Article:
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Radio Ad

New Ad Released for North Carolina Victims' Rights Amendment

 

STATEWIDE NEWS RELEASE

For Immediate Broadcast & Distribution

August 20, 2018

For additional information contact:

Brad Crone (919) 809-3311

Anna Roberts (919) 208-4050

Chris Sinclair (919) 931-4652

bipartisan

The Bipartisan Amendment: Victims’ Rights

 

The official start to election season is right around the corner as summer comes to an end. And this year in North Carolina, the talk isn’t about a candidate; it’s not about legislative elections or even county candidates. This year in North Carolina, the coverage is focused on a slate of six constitutional amendments that will be on the November ballot. 

Meg

Constitutional Level Rights for Victims are Important

 

There has been a lot of attention focused on the slate of six constitutional amendments that North Carolina voters will consider on November 6. Partisan controversy has swirled around the package - but one of the amendments deserves consideration outside of the group. Victims’ rights should not be dragged into the partisan rancor.

MLNC June

Marsy's Law will be on North Carolina's Nov. 6 Ballot!

 

North Carolina's General Assembly passed Marsy's Law - the constitutional amendment guaranteeing equal rights to victims of crime during the last week of the legislative session. The amendment needed to pass 3/5 of both chambers of the General Assembly to be placed on the November ballot for voters to decide. Marsy's Law gained significantly more votes than needed in both chambers - with an overwhelming bipartisan vote of 45-1 in the Senate and 107-9 in the House.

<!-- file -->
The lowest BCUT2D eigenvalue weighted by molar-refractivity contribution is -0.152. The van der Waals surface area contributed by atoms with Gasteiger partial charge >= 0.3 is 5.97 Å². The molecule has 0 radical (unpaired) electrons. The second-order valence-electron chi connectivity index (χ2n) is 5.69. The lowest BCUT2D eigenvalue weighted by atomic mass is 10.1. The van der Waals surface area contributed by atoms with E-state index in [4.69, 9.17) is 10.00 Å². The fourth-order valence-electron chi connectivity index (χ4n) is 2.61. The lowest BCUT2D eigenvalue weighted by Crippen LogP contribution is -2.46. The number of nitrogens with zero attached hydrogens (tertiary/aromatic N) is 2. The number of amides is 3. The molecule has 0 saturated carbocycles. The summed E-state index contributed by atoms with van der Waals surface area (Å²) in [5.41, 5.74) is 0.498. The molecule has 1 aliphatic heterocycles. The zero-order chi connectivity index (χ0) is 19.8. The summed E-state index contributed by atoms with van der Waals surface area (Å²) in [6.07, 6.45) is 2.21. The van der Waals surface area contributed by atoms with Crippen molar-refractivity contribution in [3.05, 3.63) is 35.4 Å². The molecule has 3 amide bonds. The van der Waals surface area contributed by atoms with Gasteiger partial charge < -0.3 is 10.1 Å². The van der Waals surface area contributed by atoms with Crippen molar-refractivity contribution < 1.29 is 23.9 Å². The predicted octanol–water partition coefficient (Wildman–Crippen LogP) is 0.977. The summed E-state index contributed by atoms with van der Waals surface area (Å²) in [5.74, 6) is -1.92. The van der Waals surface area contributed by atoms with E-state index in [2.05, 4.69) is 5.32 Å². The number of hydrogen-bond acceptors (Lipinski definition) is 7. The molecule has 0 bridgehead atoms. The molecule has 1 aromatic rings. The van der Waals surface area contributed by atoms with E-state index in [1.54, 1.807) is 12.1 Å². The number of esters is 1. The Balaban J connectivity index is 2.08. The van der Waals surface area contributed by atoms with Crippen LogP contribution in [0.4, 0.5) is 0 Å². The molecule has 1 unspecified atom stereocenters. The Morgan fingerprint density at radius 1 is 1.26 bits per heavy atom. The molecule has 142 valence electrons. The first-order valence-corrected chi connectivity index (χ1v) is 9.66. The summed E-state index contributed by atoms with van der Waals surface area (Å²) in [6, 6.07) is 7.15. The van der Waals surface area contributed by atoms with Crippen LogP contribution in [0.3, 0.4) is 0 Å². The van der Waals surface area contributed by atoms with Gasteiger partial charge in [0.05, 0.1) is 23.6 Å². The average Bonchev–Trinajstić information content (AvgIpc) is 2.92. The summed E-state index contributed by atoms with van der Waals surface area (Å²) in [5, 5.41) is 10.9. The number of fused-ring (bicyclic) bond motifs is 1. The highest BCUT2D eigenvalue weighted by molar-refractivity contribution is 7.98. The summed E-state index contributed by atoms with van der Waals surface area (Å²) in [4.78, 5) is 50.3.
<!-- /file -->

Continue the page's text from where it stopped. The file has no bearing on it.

Passage Through GA

Bipartisan Victims' Rights Legislation Passes North Carolina General Assembly - Statewide Vote This Fall

 

FOR IMMEDIATE RELEASE

June 27, 2018

 

Contact:            

Anna Roberts    919-208-4050

Chris Sinclair    919-931-4652

 

Bipartisan Victims’ Rights Legislation Passes North Carolina General Assembly -

Statewide Vote this Fall

Constitutional Amendment to Strengthen Rights for Crime Victims will be on November 6 Ballot

North Carolina Victims Deserve A Vote For Marsy's Law

 

Members of the North Carolina General Assembly are working through the 2018 legislative session, wrapping up work on various budget issues and taking up policy issues facing the state.  One important policy issue the legislature is considering includes a constitutional amendment to strengthen victims’ rights - called Marsy’s Law.

Voter Support

North Carolina Voters Support Constitutional Victims' Rights

 

The daily barrage of polling data during an intense election cycle can leave voters weary of the process. But along with the daily drum of data and numbers telling us what different groups of people are thinking about every topic imaginable, there is an underlying truth and science to this field. And while 2016 showed that polling is by no stretch an exact science, an issue that is supported by 8 out of 10 polled voters is in overwhelmingly solid territory.

MNC Website 2

New Marsy's Law For North Carolina Website

 

The Marsy’s Law for North Carolina campaign continues to build a following statewide - including with its active social and digital media networks. From Facebook to Twitter and Instagram, the MLNC team has covered the state with images of elected officials, law enforcement, and voters supporting the need to strengthen victims’ rights in the state constitution to give victims of crime equal rights that the accused and convicted already have.

New Bern

Local Communities Rise in Support of Crime Victims’ Rights

 

Momentum in support of victims’ rights continues to build in our state, as four additional North Carolina communities—Kinston, New Bern, Nags Head, and Middlesex all passed resolutions to support Marsy’s Law last month. 

Capital Tonight April 12

By Capital Tonight Staff  |  April 12, 2018 @9:55 AM

On Capital Tonight: Victims' rights advocates are pushing state lawmakers to add a constitutional amendment to this year's ballot. We talk with Sen. Tamara Barringer, (R) Wake County, and Rep. Darren Jackson, (D) Wake County, about Marsy's Law and why greater protections for crime victims should be in the state constitution.